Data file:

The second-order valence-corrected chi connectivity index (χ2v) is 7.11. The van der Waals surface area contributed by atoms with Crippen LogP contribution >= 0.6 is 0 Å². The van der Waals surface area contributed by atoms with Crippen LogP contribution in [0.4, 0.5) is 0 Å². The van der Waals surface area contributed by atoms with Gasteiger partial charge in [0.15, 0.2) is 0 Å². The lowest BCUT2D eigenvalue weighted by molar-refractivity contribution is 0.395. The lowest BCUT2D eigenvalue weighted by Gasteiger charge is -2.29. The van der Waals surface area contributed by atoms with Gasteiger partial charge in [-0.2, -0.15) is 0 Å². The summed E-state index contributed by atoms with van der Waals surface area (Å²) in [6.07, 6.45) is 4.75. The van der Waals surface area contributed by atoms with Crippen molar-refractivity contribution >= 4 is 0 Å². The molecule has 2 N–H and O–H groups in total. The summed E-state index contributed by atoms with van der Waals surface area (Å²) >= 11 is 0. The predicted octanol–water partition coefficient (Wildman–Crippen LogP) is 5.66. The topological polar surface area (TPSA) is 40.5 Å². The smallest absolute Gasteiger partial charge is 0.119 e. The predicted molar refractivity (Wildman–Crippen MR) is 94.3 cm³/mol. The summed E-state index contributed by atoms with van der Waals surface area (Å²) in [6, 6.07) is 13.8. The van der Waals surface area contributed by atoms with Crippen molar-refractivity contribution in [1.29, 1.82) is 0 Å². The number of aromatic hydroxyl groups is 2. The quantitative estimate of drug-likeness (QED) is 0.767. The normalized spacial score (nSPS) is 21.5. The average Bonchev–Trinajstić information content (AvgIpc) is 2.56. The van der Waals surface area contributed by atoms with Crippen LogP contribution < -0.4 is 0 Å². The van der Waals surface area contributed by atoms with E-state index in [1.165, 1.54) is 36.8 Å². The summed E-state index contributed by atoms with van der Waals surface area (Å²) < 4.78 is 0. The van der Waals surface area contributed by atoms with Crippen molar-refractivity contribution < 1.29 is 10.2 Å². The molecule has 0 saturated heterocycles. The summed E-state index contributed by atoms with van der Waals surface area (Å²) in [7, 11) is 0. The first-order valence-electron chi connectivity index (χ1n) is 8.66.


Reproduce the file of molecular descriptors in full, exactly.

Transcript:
The second-order valence-corrected chi connectivity index (χ2v) is 7.11. The van der Waals surface area contributed by atoms with Crippen LogP contribution >= 0.6 is 0 Å². The van der Waals surface area contributed by atoms with Crippen LogP contribution in [0.4, 0.5) is 0 Å². The van der Waals surface area contributed by atoms with Gasteiger partial charge in [0.15, 0.2) is 0 Å². The lowest BCUT2D eigenvalue weighted by molar-refractivity contribution is 0.395. The lowest BCUT2D eigenvalue weighted by Gasteiger charge is -2.29. The van der Waals surface area contributed by atoms with Gasteiger partial charge in [-0.2, -0.15) is 0 Å². The summed E-state index contributed by atoms with van der Waals surface area (Å²) in [6.07, 6.45) is 4.75. The van der Waals surface area contributed by atoms with Crippen molar-refractivity contribution >= 4 is 0 Å². The molecule has 2 N–H and O–H groups in total. The summed E-state index contributed by atoms with van der Waals surface area (Å²) >= 11 is 0. The predicted octanol–water partition coefficient (Wildman–Crippen LogP) is 5.66. The topological polar surface area (TPSA) is 40.5 Å². The smallest absolute Gasteiger partial charge is 0.119 e. The predicted molar refractivity (Wildman–Crippen MR) is 94.3 cm³/mol. The summed E-state index contributed by atoms with van der Waals surface area (Å²) in [6, 6.07) is 13.8. The van der Waals surface area contributed by atoms with Crippen molar-refractivity contribution in [1.29, 1.82) is 0 Å². The number of aromatic hydroxyl groups is 2. The quantitative estimate of drug-likeness (QED) is 0.767. The normalized spacial score (nSPS) is 21.5. The average Bonchev–Trinajstić information content (AvgIpc) is 2.56. The van der Waals surface area contributed by atoms with Crippen LogP contribution < -0.4 is 0 Å². The van der Waals surface area contributed by atoms with E-state index in [1.165, 1.54) is 36.8 Å². The summed E-state index contributed by atoms with van der Waals surface area (Å²) < 4.78 is 0. The van der Waals surface area contributed by atoms with Crippen molar-refractivity contribution < 1.29 is 10.2 Å². The molecule has 0 saturated heterocycles. The summed E-state index contributed by atoms with van der Waals surface area (Å²) in [7, 11) is 0. The first-order valence-electron chi connectivity index (χ1n) is 8.66.